• "When you are in a conference where the House version was 600 pages long and the Senate version was more than 1000 pages, it takes a lot longer to reconcile all of that than most citizens realize." - Senator Jeff Bingaman (D-NM)
• "Until now, political leadership, not natural resources, had been scarce in terms of defining a national energy policy for the country" - Spencer Abraham, US Secretary of Energy
• "Giving voice to the lower class who suffer the most when their energy bills go up and already spend up to 20% of their disposable income on energy is what we should really be fighting for with this bill" - Irl F. Engelhardt, Chairman & CEO, Peabody Energy Corporation
• "The human capital and educational needs of the industry cannot be overlooked...who in the next generation of leaders will know how to run a nuclear power plant?" - Joe F. Colvin, President & CEO, Nuclear Energy Institute
• "Clean coal results over the last 15 years are impressive...70% increase in usage and a decrease in emissions of 55%" - Jack N. Gerard, President & CEO, National Mining Association
The U.S. Chamber Energy Summit Summary
The U.S. Chamber of Commerce second annual Energy Summit gave government and industry leaders the opportunity to discuss the importance of formulating the right new national energy plan with critical looks at electricity deregulation, federal mandates on renewable sources of energy, energy security, and the use of technology to find new supplies while protecting natural resources.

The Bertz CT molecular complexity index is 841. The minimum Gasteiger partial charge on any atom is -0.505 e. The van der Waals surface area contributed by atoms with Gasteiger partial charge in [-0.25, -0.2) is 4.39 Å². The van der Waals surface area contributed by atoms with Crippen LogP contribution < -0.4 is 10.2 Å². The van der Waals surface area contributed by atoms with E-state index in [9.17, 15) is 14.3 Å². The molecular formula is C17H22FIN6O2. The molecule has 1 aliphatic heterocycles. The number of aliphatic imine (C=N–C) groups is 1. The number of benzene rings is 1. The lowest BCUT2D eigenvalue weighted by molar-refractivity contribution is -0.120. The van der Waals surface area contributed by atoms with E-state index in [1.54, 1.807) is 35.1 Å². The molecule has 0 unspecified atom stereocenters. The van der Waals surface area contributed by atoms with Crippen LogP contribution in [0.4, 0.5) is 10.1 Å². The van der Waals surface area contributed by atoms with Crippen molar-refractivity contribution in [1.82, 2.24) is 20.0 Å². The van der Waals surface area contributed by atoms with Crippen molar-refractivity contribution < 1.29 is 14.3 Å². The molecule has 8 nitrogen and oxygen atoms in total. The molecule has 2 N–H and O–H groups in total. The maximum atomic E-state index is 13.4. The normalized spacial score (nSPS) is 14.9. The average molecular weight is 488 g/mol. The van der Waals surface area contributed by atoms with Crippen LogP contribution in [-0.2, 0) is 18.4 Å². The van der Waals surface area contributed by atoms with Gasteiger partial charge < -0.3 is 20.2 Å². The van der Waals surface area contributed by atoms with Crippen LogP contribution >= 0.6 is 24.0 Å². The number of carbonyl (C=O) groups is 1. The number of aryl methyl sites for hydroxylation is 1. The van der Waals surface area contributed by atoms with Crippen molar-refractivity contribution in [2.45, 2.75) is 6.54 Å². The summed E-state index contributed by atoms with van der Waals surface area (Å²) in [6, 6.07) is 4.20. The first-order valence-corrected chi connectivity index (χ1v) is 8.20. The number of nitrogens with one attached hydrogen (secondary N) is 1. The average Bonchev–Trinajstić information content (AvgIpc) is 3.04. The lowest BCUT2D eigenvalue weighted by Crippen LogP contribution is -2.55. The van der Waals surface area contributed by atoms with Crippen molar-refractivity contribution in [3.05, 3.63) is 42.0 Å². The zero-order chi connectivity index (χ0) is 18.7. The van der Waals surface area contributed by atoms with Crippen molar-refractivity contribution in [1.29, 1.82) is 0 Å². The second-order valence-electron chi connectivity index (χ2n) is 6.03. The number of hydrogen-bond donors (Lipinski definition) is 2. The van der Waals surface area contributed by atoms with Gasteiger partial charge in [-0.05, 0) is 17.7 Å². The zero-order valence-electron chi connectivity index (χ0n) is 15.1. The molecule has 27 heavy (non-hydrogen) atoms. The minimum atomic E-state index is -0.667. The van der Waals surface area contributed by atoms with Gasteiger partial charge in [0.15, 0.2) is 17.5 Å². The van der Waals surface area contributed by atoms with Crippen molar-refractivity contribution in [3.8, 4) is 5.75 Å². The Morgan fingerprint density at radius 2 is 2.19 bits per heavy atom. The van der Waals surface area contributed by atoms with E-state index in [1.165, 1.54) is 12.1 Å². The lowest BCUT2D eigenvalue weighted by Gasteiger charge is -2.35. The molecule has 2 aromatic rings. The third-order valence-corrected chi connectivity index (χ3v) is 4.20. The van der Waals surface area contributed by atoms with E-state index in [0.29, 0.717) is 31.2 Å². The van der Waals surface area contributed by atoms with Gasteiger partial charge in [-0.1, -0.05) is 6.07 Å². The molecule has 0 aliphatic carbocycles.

For the second straight year, Cap Gemini Ernst & Young was a sponsor of the Energy Summit. More information is available at http://www.uschamber.com/NCF/Events/Energy+Summit/default.htm.
About Cap Gemini Ernst & Young
The Cap Gemini Ernst & Young Group is one of the largest management and IT consulting organizations in the world. The company offers management and IT consulting services, systems integration, and technology development, design and outsourcing capabilities on a global scale to help businesses continue to implement growth strategies and leverage technology in the new economy.
With more than 5,000 dedicated consultants engaged in Energy, Chemicals, Mining and Utilities projects across Europe, North America and Asia Pacific, the Group's Global Sector Unit - Cap Gemini Ernst & Young Energy, Utilities & Chemicals - serves the business consulting and information technology needs of many of the world's largest players of this industry. More information about individual service lines, offices and research is available at www.cgey.com/energy